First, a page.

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Collision Course

Neidig-Garber Science Lab

Dr. James Glasbrenner ’06 recently started work as an assistant professor of computational and data sciences, but he fondly remembers the nonscientific experiences that he had at LVC.

Take, for example, his work with the Wig and Buckle Theater Company. He dedicated a large portion of his time at the College to working on and offstage to bring the theater experience to life. He held roles in many of the productions during his time at LVC, including A Midsummer Night’s Dream, The Crucible, and The Real Inspector Hound. It’s not the kind of hobby one would expect from a physics major, but Dr. Glasbrenner believed that these were the experiences that really taught him to interact with people.

Moreover, with Dr. Glasbrenner starting his job as an assistant professor at George Mason University, what he learned outside the classroom may be just as important as what he learned inside. Though he has had some experience working with undergraduates in the past, Dr. Glasbrenner enjoys getting involved with his students and help them understand complex concepts.

“There’s always a lot of math involved, but I enjoy showing students that it’s not that scary and that it can be fun,” said Dr. Glasbrenner, also emphasizing his desire to help others “think scientifically.”

Dr. Glasbrenner’s primary area of research is material science, specifically the use of magnetic materials in computational work. In layman’s terms, he is trying to leverage the power of magnetism inherent in certain materials to create devices with a better capacity for data storage. With computer processing power growing exponentially, Dr. Glasbrenner is on the cutting edge of discovering new materials and methods to build devices with—a task that keeps his job from ever getting boring.

“One of the most exciting things about doing fundamental research is that you start coming across discoveries and data that nobody has seen before, and that newness is something that you encounter on a regular basis,” said Dr. Glasbrenner of his research, which he currently conducts at the United States Naval Research Laboratory and plans to continue at George Mason.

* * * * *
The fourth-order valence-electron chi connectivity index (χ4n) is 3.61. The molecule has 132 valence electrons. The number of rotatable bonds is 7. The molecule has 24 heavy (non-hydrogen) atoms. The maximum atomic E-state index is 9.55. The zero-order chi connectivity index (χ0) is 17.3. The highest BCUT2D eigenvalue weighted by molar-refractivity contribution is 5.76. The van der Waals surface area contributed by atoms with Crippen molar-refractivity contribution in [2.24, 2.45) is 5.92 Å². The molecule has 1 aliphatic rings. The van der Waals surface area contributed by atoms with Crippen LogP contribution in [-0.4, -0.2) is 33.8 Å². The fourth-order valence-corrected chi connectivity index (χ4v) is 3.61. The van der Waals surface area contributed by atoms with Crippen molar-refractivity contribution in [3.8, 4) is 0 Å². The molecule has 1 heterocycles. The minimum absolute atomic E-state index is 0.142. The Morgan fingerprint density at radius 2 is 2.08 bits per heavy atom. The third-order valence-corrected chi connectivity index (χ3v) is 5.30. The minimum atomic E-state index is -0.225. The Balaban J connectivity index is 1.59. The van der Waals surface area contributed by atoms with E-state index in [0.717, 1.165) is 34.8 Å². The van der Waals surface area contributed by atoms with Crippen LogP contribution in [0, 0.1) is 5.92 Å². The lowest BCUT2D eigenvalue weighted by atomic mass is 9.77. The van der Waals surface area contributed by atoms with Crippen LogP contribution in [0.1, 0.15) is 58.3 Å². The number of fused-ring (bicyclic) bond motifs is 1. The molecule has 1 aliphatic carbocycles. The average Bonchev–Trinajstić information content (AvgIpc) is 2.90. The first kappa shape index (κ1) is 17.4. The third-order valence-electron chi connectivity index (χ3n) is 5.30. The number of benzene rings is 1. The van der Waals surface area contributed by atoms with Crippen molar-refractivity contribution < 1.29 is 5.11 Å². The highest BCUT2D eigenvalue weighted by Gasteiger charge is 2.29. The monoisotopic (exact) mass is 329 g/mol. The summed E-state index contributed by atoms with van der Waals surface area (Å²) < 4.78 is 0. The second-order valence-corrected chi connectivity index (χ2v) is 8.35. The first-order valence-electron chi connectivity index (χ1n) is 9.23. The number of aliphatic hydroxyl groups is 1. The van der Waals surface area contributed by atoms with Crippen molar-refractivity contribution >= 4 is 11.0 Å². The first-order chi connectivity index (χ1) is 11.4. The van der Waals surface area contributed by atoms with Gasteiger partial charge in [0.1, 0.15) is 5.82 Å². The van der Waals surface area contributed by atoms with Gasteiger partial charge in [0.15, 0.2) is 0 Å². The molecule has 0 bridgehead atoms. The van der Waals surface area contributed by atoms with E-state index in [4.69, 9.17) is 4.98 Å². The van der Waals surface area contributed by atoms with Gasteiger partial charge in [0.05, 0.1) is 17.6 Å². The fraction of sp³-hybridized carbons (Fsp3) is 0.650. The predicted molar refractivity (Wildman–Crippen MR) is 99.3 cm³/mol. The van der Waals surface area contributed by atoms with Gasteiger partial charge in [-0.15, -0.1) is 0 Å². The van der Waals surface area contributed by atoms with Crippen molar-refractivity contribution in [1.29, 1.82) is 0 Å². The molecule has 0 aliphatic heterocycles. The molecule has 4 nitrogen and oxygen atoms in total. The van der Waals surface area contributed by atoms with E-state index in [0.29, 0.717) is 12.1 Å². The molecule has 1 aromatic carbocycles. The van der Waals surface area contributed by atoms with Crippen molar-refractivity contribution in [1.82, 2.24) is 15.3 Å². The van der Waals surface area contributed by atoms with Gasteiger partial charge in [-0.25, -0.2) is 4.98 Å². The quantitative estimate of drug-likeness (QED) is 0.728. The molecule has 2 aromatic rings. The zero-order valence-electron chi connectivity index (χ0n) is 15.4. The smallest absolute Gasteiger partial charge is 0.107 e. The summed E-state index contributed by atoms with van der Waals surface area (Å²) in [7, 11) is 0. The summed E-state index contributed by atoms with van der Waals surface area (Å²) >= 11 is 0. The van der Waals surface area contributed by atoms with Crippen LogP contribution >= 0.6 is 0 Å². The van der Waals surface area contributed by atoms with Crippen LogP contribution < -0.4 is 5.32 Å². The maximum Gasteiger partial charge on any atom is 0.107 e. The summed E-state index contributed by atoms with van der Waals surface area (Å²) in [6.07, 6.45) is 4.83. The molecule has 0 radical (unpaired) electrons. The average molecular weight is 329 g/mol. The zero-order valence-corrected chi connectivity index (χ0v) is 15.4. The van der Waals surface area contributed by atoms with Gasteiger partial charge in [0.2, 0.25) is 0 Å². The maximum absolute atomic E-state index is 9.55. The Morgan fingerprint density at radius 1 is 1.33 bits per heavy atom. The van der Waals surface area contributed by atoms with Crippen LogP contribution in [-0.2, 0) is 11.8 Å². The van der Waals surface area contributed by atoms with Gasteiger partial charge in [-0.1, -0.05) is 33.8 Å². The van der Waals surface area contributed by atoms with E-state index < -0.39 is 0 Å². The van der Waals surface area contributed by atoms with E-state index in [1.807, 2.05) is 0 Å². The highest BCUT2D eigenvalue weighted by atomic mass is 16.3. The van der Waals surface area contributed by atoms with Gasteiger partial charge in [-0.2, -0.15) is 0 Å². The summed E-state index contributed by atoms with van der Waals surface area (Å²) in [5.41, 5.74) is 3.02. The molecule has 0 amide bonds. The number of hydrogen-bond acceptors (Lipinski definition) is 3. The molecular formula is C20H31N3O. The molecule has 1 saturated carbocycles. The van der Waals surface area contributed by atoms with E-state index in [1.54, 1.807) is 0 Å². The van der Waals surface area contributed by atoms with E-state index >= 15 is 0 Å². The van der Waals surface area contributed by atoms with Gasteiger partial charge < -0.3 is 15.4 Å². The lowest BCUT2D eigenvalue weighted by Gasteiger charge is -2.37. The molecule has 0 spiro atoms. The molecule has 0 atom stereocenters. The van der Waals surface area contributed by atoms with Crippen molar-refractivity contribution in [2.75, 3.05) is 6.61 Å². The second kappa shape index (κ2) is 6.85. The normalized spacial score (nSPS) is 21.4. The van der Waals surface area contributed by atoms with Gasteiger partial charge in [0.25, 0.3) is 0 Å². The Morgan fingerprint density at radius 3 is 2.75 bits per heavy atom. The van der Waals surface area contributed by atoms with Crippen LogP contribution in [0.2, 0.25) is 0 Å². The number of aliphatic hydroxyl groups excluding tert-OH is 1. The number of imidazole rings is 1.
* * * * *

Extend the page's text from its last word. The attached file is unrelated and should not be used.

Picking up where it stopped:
His wife, Megan Kurta Glasbrenner ’06, works as an English teacher in the same area and is one of the individuals that Dr. Glasbrenner met during his time with Wig and Buckle. In addition to all of the other lifelong friends that he made, Dr. Glasbrenner reflected on meeting his wife during his time directing a show for the organization, with a long friendship gradually growing into a relationship shortly after the pair left LVC.

“We realized we really did care about each other, and from there, it just went forward,” said Dr. Glasbrenner. “We had just always been close. Now we’re in an area where she can do her career and I can pursue mine.”

The couple’s diverse passions have led them along separate paths, but still, their love of theater, of all vocations, is what brought them together. 

How’s that for magnetism?

Even as Dr. Glasbrenner prepares to move on in the next chapter of his life, he recognizes LVC helped fuel his passion for physics and learning, and that his college career was just as much about experiences as it was about academia.